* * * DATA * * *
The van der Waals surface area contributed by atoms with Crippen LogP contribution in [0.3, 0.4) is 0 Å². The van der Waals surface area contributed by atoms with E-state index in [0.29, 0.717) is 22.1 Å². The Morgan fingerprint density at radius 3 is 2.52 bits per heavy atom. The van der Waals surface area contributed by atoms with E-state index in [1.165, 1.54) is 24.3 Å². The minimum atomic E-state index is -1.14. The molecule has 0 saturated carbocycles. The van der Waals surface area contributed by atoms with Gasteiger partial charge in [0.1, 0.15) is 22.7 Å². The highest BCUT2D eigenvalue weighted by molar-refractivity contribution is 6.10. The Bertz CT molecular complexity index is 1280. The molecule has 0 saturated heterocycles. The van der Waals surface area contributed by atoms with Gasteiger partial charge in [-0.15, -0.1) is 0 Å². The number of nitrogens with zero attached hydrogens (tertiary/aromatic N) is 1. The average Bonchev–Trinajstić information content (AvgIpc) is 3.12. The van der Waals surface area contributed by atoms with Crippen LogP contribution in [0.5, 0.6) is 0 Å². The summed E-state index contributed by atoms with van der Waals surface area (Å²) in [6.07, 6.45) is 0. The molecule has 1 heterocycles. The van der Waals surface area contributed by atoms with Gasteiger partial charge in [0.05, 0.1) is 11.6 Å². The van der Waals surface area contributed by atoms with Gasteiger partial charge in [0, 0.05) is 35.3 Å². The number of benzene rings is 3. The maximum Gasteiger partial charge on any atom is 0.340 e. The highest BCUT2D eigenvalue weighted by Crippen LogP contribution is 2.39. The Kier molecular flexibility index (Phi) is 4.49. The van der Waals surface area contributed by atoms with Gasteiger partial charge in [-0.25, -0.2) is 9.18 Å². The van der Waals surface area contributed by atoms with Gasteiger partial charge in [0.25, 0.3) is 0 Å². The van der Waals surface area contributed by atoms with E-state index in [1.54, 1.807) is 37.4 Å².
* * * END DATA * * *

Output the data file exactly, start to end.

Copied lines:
The van der Waals surface area contributed by atoms with Crippen LogP contribution in [0.3, 0.4) is 0 Å². The van der Waals surface area contributed by atoms with E-state index in [0.29, 0.717) is 22.1 Å². The Morgan fingerprint density at radius 3 is 2.52 bits per heavy atom. The van der Waals surface area contributed by atoms with E-state index in [1.165, 1.54) is 24.3 Å². The minimum atomic E-state index is -1.14. The molecule has 0 saturated carbocycles. The van der Waals surface area contributed by atoms with Gasteiger partial charge in [0.1, 0.15) is 22.7 Å². The highest BCUT2D eigenvalue weighted by molar-refractivity contribution is 6.10. The Bertz CT molecular complexity index is 1280. The molecule has 0 saturated heterocycles. The van der Waals surface area contributed by atoms with Gasteiger partial charge in [-0.15, -0.1) is 0 Å². The number of nitrogens with zero attached hydrogens (tertiary/aromatic N) is 1. The average Bonchev–Trinajstić information content (AvgIpc) is 3.12. The van der Waals surface area contributed by atoms with Crippen LogP contribution in [0.5, 0.6) is 0 Å². The summed E-state index contributed by atoms with van der Waals surface area (Å²) in [6.07, 6.45) is 0. The molecule has 1 heterocycles. The van der Waals surface area contributed by atoms with Gasteiger partial charge in [0.05, 0.1) is 11.6 Å². The van der Waals surface area contributed by atoms with Gasteiger partial charge in [0, 0.05) is 35.3 Å². The number of benzene rings is 3. The maximum Gasteiger partial charge on any atom is 0.340 e. The highest BCUT2D eigenvalue weighted by Crippen LogP contribution is 2.39. The Kier molecular flexibility index (Phi) is 4.49. The van der Waals surface area contributed by atoms with Gasteiger partial charge in [-0.25, -0.2) is 9.18 Å². The van der Waals surface area contributed by atoms with Gasteiger partial charge in [0.25, 0.3) is 0 Å². The van der Waals surface area contributed by atoms with E-state index in [1.54, 1.807) is 37.4 Å².